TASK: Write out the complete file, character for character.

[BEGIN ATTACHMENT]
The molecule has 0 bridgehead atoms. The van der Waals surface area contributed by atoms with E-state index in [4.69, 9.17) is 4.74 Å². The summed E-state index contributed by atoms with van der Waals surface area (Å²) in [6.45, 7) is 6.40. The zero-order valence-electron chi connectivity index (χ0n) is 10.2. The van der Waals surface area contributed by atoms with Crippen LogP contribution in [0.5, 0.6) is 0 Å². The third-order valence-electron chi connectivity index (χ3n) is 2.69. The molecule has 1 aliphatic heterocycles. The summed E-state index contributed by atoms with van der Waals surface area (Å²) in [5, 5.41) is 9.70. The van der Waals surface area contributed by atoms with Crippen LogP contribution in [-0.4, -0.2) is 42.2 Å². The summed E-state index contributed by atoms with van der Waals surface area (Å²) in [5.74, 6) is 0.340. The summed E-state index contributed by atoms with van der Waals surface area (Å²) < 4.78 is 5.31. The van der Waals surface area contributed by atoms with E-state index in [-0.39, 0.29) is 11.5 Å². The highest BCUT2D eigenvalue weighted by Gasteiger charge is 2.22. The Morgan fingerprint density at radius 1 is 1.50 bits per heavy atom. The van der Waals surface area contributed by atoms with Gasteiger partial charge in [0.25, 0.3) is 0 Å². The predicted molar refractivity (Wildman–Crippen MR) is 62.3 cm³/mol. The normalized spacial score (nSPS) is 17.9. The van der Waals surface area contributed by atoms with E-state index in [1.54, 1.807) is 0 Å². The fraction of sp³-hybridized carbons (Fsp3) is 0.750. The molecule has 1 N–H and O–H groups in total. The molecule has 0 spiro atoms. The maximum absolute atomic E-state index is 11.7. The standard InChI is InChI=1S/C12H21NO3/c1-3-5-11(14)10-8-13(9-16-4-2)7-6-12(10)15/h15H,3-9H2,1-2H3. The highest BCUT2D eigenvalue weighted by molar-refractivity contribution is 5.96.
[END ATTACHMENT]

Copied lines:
The molecule has 0 bridgehead atoms. The van der Waals surface area contributed by atoms with E-state index in [4.69, 9.17) is 4.74 Å². The summed E-state index contributed by atoms with van der Waals surface area (Å²) in [6.45, 7) is 6.40. The zero-order valence-electron chi connectivity index (χ0n) is 10.2. The van der Waals surface area contributed by atoms with Crippen LogP contribution in [0.5, 0.6) is 0 Å². The third-order valence-electron chi connectivity index (χ3n) is 2.69. The molecule has 1 aliphatic heterocycles. The summed E-state index contributed by atoms with van der Waals surface area (Å²) in [5, 5.41) is 9.70. The van der Waals surface area contributed by atoms with Crippen LogP contribution in [-0.4, -0.2) is 42.2 Å². The summed E-state index contributed by atoms with van der Waals surface area (Å²) in [5.74, 6) is 0.340. The summed E-state index contributed by atoms with van der Waals surface area (Å²) < 4.78 is 5.31. The van der Waals surface area contributed by atoms with E-state index in [-0.39, 0.29) is 11.5 Å². The highest BCUT2D eigenvalue weighted by Gasteiger charge is 2.22. The Morgan fingerprint density at radius 1 is 1.50 bits per heavy atom. The van der Waals surface area contributed by atoms with Gasteiger partial charge in [0.25, 0.3) is 0 Å². The predicted molar refractivity (Wildman–Crippen MR) is 62.3 cm³/mol. The normalized spacial score (nSPS) is 17.9. The van der Waals surface area contributed by atoms with E-state index in [1.54, 1.807) is 0 Å². The fraction of sp³-hybridized carbons (Fsp3) is 0.750. The molecule has 1 N–H and O–H groups in total. The molecule has 0 spiro atoms. The maximum absolute atomic E-state index is 11.7. The standard InChI is InChI=1S/C12H21NO3/c1-3-5-11(14)10-8-13(9-16-4-2)7-6-12(10)15/h15H,3-9H2,1-2H3. The highest BCUT2D eigenvalue weighted by molar-refractivity contribution is 5.96.